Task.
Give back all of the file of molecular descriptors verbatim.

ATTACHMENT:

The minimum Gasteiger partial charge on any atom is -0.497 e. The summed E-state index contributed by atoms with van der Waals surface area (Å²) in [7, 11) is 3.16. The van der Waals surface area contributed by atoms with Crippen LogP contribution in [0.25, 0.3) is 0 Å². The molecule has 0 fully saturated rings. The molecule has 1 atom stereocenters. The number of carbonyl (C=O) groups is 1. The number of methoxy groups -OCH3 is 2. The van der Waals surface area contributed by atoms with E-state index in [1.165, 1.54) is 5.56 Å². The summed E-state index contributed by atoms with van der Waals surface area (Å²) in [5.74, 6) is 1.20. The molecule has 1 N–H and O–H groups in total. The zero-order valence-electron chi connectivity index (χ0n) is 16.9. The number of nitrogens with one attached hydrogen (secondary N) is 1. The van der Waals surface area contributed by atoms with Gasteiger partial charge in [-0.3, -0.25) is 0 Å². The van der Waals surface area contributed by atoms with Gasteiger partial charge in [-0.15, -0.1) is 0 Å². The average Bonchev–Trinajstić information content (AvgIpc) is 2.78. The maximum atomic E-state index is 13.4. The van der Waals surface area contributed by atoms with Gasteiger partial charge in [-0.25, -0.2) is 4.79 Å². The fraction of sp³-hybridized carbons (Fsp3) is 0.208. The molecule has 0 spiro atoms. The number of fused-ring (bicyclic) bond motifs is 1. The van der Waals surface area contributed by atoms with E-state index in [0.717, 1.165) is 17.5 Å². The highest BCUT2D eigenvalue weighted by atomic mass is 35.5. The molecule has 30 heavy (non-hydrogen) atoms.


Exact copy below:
The minimum Gasteiger partial charge on any atom is -0.497 e. The summed E-state index contributed by atoms with van der Waals surface area (Å²) in [7, 11) is 3.16. The van der Waals surface area contributed by atoms with Crippen LogP contribution in [0.25, 0.3) is 0 Å². The molecule has 0 fully saturated rings. The molecule has 1 atom stereocenters. The number of carbonyl (C=O) groups is 1. The number of methoxy groups -OCH3 is 2. The van der Waals surface area contributed by atoms with E-state index in [1.165, 1.54) is 5.56 Å². The summed E-state index contributed by atoms with van der Waals surface area (Å²) in [5.74, 6) is 1.20. The molecule has 1 N–H and O–H groups in total. The zero-order valence-electron chi connectivity index (χ0n) is 16.9. The number of nitrogens with one attached hydrogen (secondary N) is 1. The van der Waals surface area contributed by atoms with Gasteiger partial charge in [-0.3, -0.25) is 0 Å². The van der Waals surface area contributed by atoms with Gasteiger partial charge in [-0.15, -0.1) is 0 Å². The average Bonchev–Trinajstić information content (AvgIpc) is 2.78. The maximum atomic E-state index is 13.4. The van der Waals surface area contributed by atoms with Gasteiger partial charge in [-0.25, -0.2) is 4.79 Å². The fraction of sp³-hybridized carbons (Fsp3) is 0.208. The molecule has 0 spiro atoms. The number of fused-ring (bicyclic) bond motifs is 1. The van der Waals surface area contributed by atoms with E-state index in [0.717, 1.165) is 17.5 Å². The highest BCUT2D eigenvalue weighted by atomic mass is 35.5. The molecule has 30 heavy (non-hydrogen) atoms.